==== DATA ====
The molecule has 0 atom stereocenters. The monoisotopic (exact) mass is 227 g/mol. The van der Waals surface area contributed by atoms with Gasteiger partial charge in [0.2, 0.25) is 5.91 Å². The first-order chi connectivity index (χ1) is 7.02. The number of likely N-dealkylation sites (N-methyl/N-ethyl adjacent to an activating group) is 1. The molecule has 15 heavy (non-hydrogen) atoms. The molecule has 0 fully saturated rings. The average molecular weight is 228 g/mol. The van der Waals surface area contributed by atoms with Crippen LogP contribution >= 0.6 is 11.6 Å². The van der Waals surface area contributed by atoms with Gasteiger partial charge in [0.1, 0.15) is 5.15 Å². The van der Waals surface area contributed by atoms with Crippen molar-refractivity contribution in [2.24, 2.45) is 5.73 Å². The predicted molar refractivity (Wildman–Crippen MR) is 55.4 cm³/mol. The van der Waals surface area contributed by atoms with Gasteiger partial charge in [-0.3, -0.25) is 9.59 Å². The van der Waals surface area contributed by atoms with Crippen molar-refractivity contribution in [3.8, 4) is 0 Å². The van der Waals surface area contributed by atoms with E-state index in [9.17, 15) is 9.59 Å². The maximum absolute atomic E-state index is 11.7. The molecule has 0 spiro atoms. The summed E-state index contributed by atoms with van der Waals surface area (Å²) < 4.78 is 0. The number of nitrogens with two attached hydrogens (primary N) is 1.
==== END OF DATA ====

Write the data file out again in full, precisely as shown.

The molecule has 0 atom stereocenters. The monoisotopic (exact) mass is 227 g/mol. The van der Waals surface area contributed by atoms with Gasteiger partial charge in [0.2, 0.25) is 5.91 Å². The first-order chi connectivity index (χ1) is 7.02. The number of likely N-dealkylation sites (N-methyl/N-ethyl adjacent to an activating group) is 1. The molecule has 15 heavy (non-hydrogen) atoms. The molecule has 0 fully saturated rings. The average molecular weight is 228 g/mol. The van der Waals surface area contributed by atoms with Crippen LogP contribution >= 0.6 is 11.6 Å². The van der Waals surface area contributed by atoms with Gasteiger partial charge in [0.1, 0.15) is 5.15 Å². The van der Waals surface area contributed by atoms with Crippen molar-refractivity contribution in [2.24, 2.45) is 5.73 Å². The predicted molar refractivity (Wildman–Crippen MR) is 55.4 cm³/mol. The van der Waals surface area contributed by atoms with Gasteiger partial charge in [-0.3, -0.25) is 9.59 Å². The van der Waals surface area contributed by atoms with Crippen molar-refractivity contribution in [3.8, 4) is 0 Å². The van der Waals surface area contributed by atoms with E-state index in [9.17, 15) is 9.59 Å². The maximum absolute atomic E-state index is 11.7. The molecule has 0 spiro atoms. The summed E-state index contributed by atoms with van der Waals surface area (Å²) < 4.78 is 0. The number of nitrogens with two attached hydrogens (primary N) is 1.